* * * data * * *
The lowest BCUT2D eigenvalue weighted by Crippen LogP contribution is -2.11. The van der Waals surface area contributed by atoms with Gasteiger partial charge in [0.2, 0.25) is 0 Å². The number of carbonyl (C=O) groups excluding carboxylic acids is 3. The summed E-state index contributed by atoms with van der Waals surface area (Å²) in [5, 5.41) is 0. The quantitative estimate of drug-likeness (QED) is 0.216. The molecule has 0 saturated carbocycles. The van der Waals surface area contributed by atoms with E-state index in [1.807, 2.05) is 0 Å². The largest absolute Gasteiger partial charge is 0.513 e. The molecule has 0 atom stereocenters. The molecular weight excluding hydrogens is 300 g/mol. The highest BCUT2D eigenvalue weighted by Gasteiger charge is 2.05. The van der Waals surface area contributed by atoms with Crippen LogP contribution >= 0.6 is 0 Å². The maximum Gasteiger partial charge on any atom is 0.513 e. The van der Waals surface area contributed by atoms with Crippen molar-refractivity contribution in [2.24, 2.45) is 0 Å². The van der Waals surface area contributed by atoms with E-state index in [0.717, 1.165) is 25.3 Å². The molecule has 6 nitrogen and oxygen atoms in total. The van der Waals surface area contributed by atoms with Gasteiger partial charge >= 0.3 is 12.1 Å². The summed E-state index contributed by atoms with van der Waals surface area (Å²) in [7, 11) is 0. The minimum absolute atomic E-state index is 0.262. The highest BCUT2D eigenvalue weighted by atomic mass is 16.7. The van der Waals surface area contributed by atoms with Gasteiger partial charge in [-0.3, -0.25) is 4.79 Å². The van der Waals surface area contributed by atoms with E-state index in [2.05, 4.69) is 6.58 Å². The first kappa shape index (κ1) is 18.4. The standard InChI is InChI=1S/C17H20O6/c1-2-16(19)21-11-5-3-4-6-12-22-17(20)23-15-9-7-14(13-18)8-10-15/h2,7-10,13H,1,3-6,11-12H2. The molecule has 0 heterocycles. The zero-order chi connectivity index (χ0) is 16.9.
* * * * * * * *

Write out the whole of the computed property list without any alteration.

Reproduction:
The lowest BCUT2D eigenvalue weighted by Crippen LogP contribution is -2.11. The van der Waals surface area contributed by atoms with Gasteiger partial charge in [0.2, 0.25) is 0 Å². The number of carbonyl (C=O) groups excluding carboxylic acids is 3. The summed E-state index contributed by atoms with van der Waals surface area (Å²) in [5, 5.41) is 0. The quantitative estimate of drug-likeness (QED) is 0.216. The molecule has 0 saturated carbocycles. The van der Waals surface area contributed by atoms with E-state index in [1.807, 2.05) is 0 Å². The largest absolute Gasteiger partial charge is 0.513 e. The molecule has 0 atom stereocenters. The molecular weight excluding hydrogens is 300 g/mol. The highest BCUT2D eigenvalue weighted by Gasteiger charge is 2.05. The van der Waals surface area contributed by atoms with Crippen LogP contribution >= 0.6 is 0 Å². The maximum Gasteiger partial charge on any atom is 0.513 e. The van der Waals surface area contributed by atoms with Crippen molar-refractivity contribution in [2.24, 2.45) is 0 Å². The van der Waals surface area contributed by atoms with E-state index in [0.717, 1.165) is 25.3 Å². The molecule has 6 nitrogen and oxygen atoms in total. The van der Waals surface area contributed by atoms with Gasteiger partial charge >= 0.3 is 12.1 Å². The summed E-state index contributed by atoms with van der Waals surface area (Å²) in [7, 11) is 0. The minimum absolute atomic E-state index is 0.262. The highest BCUT2D eigenvalue weighted by atomic mass is 16.7. The van der Waals surface area contributed by atoms with Gasteiger partial charge in [-0.3, -0.25) is 4.79 Å². The van der Waals surface area contributed by atoms with E-state index in [2.05, 4.69) is 6.58 Å². The first kappa shape index (κ1) is 18.4. The standard InChI is InChI=1S/C17H20O6/c1-2-16(19)21-11-5-3-4-6-12-22-17(20)23-15-9-7-14(13-18)8-10-15/h2,7-10,13H,1,3-6,11-12H2. The molecule has 0 heterocycles. The zero-order chi connectivity index (χ0) is 16.9.